Modi’s Vietnam visit vs. China

Modi’s Vietnam visit vs. China

Rajeev Sharma
All cannot be well when bilateral relations between China and India, Asia’s number one and number three economies respectively, are sliding down. In fact, “sliding down” will be a diluted version of interplay between these two major Asian powers which have fought a war against each other way back in 1962.
The India-China bilateral relationship needs to be watched very closely 24/7 even in usual circumstances but it has become all the more imperative after Indian Prime Minister Narendra Modi visited Vietnam, a backyard of China on Sept. 2-3. Significantly, Modi visited Vietnam hours ahead of his visit to China for attending the G20 summit.
Vietnam has become an important lynchpin in the dynamics of Asian power play in recent years and the India-Vietnam-China triangle has become curiouser even more recently. Modi’s Vietnam visit confirms this louder than ever before. India is increasingly using Vietnam to poke China in the eye just as China is doing the same to India by its strategic partnership with its all-weather friend Pakistan.
This in a nutshell is the message of Modi to China after just completing his maiden official visit to Vietnam, the first one by an Indian prime minister to Vietnam in 15 years. Modi’s Vietnam visit is game changer and seeks to turn the heat on China, which fought a bloody war with Vietnam in 1979 and continues to have frosty relations with Hanoi.
If any evidence of the veracity of this argument was required, here are several.
First and foremost, India and Vietnam decided to upgrade their nearly decade-long “Strategic Partnership ” to “Comprehensive Strategic Partnership”.
Second, India announced a new Defense Line of Credit to Vietnam worth $500 million, after exhausting the $100 million Line of Credit for defense given by the previous Indian government headed by Manmohan Singh. The new LC will give a fillip to defense ties between India and Vietnam and demonstrates the Modi government’s intent to use its relations with Vietnam to counterbalance China, just as China has been trying to counterbalance India by stepping up the gas on its bilateral ties with Pakistan.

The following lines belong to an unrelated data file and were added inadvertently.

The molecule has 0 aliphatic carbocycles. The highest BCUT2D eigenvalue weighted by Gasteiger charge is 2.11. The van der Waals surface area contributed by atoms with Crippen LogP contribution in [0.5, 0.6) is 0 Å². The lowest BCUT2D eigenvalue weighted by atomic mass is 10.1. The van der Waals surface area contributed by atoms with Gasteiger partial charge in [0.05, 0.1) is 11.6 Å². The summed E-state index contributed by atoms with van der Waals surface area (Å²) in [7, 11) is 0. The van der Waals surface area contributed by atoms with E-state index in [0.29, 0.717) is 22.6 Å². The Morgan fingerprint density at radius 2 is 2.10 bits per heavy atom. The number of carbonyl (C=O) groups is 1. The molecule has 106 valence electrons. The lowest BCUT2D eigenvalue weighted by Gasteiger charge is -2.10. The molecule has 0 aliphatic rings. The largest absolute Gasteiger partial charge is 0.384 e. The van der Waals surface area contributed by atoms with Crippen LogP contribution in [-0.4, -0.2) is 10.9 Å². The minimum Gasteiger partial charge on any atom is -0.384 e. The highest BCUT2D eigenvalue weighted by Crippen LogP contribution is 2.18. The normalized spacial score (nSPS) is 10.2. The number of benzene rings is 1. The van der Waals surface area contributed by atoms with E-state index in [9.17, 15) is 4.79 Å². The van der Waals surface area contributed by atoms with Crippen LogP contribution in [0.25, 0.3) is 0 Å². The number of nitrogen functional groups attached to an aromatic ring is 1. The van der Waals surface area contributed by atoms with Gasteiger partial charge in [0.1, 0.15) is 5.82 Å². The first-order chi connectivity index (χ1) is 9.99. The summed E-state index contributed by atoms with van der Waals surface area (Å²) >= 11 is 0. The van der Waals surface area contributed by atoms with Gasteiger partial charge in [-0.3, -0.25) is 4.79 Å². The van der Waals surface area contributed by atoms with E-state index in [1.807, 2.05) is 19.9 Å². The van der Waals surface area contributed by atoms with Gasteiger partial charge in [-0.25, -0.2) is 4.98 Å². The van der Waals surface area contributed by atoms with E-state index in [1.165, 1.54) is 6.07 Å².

Third, the two countries have decided to intensify their bilateral relations in many more fields like space, energy, connectivity, trade and economy, science and technology, cyber security, health, culture, tourism, people-to-people exchanges — apart from the usual defense and security and regional and international cooperation.
The new Comprehensive Strategic Partnership will be driven by the two countries’ foreign ministers. A significant part of the burgeoning India-Vietnam relationship which should worry China is the two sides’ decision to further step up their cooperation in exploration of oil and gas. China has repeatedly warned India to stay away from oil and gas exploration in Vietnam, saying that such exploration bids are being conducted in territories which are claimed by China. But India has ignored these warnings.
Expectedly, the South China Sea figured in the two sides’ discussions as well as in the Joint Statement. Expectedly, both India and Vietnam ticked off China on the issue. However, the two sides preferred to couch their views on the SCS issue in a carefully moderate language.
During Modi’s Vietnam visit, the two sides signed as many as 12 agreements. These agreements included such diverse subjects as space, double taxation, UN Peacekeeping matters, health, information technology, cyber security, defense and shipping. But there were a few important issues from China’s perspective which were discussed during Modi’s visit with his Vietnamese interlocutors but have not been publicly shared by the two sides. Here are the prominent ones.
(i) Sale of BrahMos missiles to Vietnam: The Vietnamese side reiterated its long standing demand that India should sell BrahMos missiles to Vietnam. However, the Modi government decided to keep this issue under the carpet for now as he was to be on Chinese soil a few hours later and such a move would have been a bad diplomatic move from India and disastrous for India-China relations. India has already deployed BrahMos missiles and Sukhoi fighter planes in Arunachal Pradesh which has riled China no end. BrahMos missiles are jointly produced by India and Russia. Another related issue is that India has just got membership of MTCR. Technically, India can still sell BrahMos missiles to Vietnam as this missile is of 290-km range, well within the 300-km cap set by MTCR.
(ii) Though the two sides have put in public domain many things about their growing defense ties, they have refrained from making their specific roadmap public during this visit. This issue will come up during their upcoming meetings at the level of senior officials.
(iii) US and Japan have enlarged their footprints in Vietnam: The Indians were given to understand by their Vietnamese interlocutors that the United States, Japan and the Philippines would be synchronizing their defense and security postures in the region and sought India’s cooperation. The Indian response is still awaited.
(iv) The two sides exchanged views on their respective positions to be unveiled during the East Asian Summit in Laos on Sept. 8, during which the South China Sea issue is expected to figure prominently.
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